In the group of 36 jurisdictions with medium-sized reserves, the 10 that are the most attractive for investment are: Oklahoma, Wyoming, North Dakota, Norway—North Sea, the Netherlands, Arkansas, Norway—Other, Louisiana, United Kingdom—North Sea, and West Virginia. The only Canadian jurisdictions in this group are Newfoundland & Labrador (12th of 36) and British Columbia (18th of 36).

Of the 45 jurisdictions with relatively small proved oil and gas reserves, the top 10 performers are Kansas, Saskatchewan, Mississippi, Utah, Montana, Alabama, United Kingdom—Other, Manitoba, New Zealand, and Morocco. Nova Scotia, Yukon, and the Northwest Territories rank near the middle to the bottom of the small-reserve-holder group. New Brunswick was the least attractive jurisdiction in this group due to its poor Policy Perception Index scores on a number of survey questions.

When the attractiveness for investment is considered independently from the reserve size of jurisdictions (historically the primary focus of this survey), we find that jurisdictions with first quintile Policy Perception Index scores, suggesting that obstacles to investment are lower than in all other jurisdictions assessed by the survey, are almost all located in Canada, the United States, and Europe. According to this year’s survey, the 10 most attractive jurisdictions for investment worldwide are Oklahoma, Texas, Kansas, Saskatchewan, Wyoming, North Dakota, Norway—North Sea, Mississippi, Utah, and Montana. All but three of these jurisdictions—Wyoming, Utah, and Montana—ranked in the worldwide top 10 in the 2015 survey.

The 10 jurisdictions that are least attractive for investment are (starting with the worst): Venezuela, Quebec, Libya, Bolivia, New Brunswick, California, New South Wales, Ecuador, Ukraine, and Russia.

Our analysis of the 2016 petroleum survey results indicates that the extent of negative sentiment regarding key factors driving petroleum investment decisions has increased somewhat in many of the world’s regions. The United States continues to remain as the most attractive region for investment, followed by Australia, which moved ahead of Canada this year. Canada’s fall to the third most attractive region in the world for investment is reflective of Alberta’s continued deterioration, as investors continue to view the province as less attractive for investment.

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Alberta’s new government has implemented, or plans to implement, many policy changes that will affect the oil and gas sector. Some of these changes include increases to the corporate income tax (CIT), increases in the carbon levy, and a panel review of the province’s oil and gas royalties and climate change policies.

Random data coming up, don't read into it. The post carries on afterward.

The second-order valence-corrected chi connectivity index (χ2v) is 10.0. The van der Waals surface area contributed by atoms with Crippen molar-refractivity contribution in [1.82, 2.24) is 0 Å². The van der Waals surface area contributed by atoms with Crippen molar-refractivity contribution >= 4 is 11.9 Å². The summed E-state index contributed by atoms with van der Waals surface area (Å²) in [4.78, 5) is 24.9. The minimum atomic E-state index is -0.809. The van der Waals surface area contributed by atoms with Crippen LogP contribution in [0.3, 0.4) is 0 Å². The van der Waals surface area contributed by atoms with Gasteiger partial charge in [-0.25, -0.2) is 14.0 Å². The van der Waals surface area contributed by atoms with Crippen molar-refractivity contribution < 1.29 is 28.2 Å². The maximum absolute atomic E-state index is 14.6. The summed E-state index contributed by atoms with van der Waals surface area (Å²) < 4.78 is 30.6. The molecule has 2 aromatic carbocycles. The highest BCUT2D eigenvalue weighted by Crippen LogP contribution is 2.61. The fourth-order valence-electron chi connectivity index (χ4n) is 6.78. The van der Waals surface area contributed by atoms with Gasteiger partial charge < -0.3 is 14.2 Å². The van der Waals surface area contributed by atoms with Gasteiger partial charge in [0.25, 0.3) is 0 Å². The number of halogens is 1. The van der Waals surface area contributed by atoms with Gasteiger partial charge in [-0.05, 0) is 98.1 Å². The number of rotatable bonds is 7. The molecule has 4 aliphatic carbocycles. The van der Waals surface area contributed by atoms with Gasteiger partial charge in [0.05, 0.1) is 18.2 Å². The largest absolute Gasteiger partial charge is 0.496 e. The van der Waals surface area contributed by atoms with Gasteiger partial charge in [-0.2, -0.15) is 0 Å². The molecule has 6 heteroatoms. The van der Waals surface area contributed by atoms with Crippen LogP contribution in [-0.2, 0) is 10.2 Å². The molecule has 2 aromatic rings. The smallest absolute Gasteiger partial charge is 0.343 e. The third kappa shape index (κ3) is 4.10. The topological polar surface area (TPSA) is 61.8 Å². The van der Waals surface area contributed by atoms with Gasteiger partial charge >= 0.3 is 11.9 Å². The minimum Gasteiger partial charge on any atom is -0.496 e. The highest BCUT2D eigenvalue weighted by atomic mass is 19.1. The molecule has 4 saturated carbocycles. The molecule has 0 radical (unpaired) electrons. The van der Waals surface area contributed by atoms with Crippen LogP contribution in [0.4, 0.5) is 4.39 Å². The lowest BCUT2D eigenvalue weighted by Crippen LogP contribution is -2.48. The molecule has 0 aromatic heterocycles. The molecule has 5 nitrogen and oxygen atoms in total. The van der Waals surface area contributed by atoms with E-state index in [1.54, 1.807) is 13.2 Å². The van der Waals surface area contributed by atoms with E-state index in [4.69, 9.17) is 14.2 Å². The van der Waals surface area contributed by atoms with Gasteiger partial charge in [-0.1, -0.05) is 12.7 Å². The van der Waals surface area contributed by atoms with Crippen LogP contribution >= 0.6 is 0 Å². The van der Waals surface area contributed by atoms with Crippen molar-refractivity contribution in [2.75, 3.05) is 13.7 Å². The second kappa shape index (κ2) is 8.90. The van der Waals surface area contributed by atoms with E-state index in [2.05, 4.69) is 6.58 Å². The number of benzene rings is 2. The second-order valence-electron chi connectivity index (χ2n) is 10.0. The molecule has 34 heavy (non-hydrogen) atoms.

The 2015 edition of the Global Petroleum Survey was conducted from May 29, 2015 to July 31, 2015, presenting a unique opportunity to assess how Alberta’s policy changes have affected investor confidence. 

Alberta experienced a large negative shift from 2014 to 2015 in the Global Petroleum Survey. On the Policy Perception Index, a comprehensive measure of the extent of policy-related investment barriers within each jurisdiction, where a high score reflects negative sentiment on the part of respondents and indicates that they regard the jurisdiction in question as relatively unattractive for investment, Alberta’s score deteriorated from a value of 26.57 in 2014 to 34.21 in 2015. The province’s rank in 2014 was 16th (of 156 jurisdictions), deteriorating to 38th (of 126) in 2015.

The investment driver that experienced the largest shift in negative sentiment from 2014 to 2015 was political stability. In 2014, only 5% of respondents viewed political stability as a deterrent to investment; that increased to 51% of respondents in 2015.

Another large negative shift was in the fiscal terms policy category, which includes the royalty framework. In 2014, only 14% of Alberta’s respondents found this factor to be a deterrent to investment; that rose to 39% in 2015.

These negative shifts may not bode well for Alberta considering that the province’s immediate geographical competitors are perceived to be either attractive jurisdictions to invest in, or are improving.